Commercial surrogacy may be the lesser evil

Associate Professor Tan Seow Hon must be thanked for his comprehensive article (Should commercial surrogacy be legalised?; Jan 17)

He delved into the pros and cons of legalising commercial surrogacy, but ended with the conclusion that commercial surrogacy "remains rightly outside the realm of the legally permissible".

Perhaps we should give more weight to the benefits of legalising commercial surrogacy.

Countries like Russia and India, and some states in America legalise commercial surrogacy and laws are in place to regulate the transactions and to protect the interests of the parties involved as well as those of the child to be born.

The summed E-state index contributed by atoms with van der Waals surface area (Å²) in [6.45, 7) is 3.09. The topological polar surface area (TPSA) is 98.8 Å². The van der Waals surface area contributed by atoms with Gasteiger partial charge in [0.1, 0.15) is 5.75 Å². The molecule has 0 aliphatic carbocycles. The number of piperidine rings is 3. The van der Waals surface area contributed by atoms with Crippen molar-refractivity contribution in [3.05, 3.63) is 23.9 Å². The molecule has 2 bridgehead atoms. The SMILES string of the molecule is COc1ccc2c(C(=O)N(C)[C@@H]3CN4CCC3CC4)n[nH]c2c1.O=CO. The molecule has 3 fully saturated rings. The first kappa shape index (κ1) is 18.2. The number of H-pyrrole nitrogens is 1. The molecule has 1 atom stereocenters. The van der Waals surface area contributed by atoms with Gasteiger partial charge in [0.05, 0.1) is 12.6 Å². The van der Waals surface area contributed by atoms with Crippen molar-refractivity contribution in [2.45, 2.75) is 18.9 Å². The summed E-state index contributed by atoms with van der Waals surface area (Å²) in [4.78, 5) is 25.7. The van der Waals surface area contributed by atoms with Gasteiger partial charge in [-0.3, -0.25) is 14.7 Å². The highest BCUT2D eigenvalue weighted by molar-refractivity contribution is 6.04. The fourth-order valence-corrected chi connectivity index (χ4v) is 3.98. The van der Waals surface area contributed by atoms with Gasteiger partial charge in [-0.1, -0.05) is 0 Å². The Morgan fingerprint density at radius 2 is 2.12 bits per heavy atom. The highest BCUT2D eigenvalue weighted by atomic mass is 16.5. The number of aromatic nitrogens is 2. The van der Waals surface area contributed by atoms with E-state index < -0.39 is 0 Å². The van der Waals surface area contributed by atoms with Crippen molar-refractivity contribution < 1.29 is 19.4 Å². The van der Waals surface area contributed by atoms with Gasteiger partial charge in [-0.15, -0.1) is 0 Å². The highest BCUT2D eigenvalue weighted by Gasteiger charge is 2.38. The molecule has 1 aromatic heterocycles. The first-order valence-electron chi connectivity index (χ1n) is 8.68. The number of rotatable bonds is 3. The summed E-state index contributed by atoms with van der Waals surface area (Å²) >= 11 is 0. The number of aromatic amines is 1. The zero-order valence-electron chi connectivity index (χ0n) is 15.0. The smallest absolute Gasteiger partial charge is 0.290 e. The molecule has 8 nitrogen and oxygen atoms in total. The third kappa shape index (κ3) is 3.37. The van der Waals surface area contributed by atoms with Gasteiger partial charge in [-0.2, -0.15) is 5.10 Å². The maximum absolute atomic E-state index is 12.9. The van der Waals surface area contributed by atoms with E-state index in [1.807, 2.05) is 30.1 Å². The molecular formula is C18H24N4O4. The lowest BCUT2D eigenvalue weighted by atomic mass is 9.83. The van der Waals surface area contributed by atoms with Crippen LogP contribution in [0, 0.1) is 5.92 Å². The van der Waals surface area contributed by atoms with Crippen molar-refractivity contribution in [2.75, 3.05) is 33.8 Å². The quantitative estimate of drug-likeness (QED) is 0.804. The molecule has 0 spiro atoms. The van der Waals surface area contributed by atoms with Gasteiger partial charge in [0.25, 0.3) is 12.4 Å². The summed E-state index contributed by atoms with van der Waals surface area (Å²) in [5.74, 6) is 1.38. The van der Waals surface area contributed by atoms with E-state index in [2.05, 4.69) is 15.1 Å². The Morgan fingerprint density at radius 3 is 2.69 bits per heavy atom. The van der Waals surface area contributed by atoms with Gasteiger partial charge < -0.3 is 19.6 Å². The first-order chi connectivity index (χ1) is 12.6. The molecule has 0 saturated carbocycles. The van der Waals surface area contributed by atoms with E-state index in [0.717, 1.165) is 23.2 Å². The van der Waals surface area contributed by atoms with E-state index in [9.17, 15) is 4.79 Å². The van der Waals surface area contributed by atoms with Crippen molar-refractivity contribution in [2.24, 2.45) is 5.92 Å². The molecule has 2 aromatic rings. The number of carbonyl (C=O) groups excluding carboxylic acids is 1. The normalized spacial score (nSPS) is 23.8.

Some countries have banned such transactions, driving these underground or overseas, leading to participants facing greater financial burdens and misery with aborted transactions.

China, which banned commercial surrogacy, is said to have some 20,000 black-market transactions a year, and some 1,000 couples seek surrogate children from the United States every year.

Legalising commercial surrogacy could be the lesser of two evils.

Lau Kim Boo

A version of this article appeared in the print edition of The Straits Times on January 19, 2018, with the headline 'Commercial surrogacy may be the lesser evil'. Print Edition | Subscribe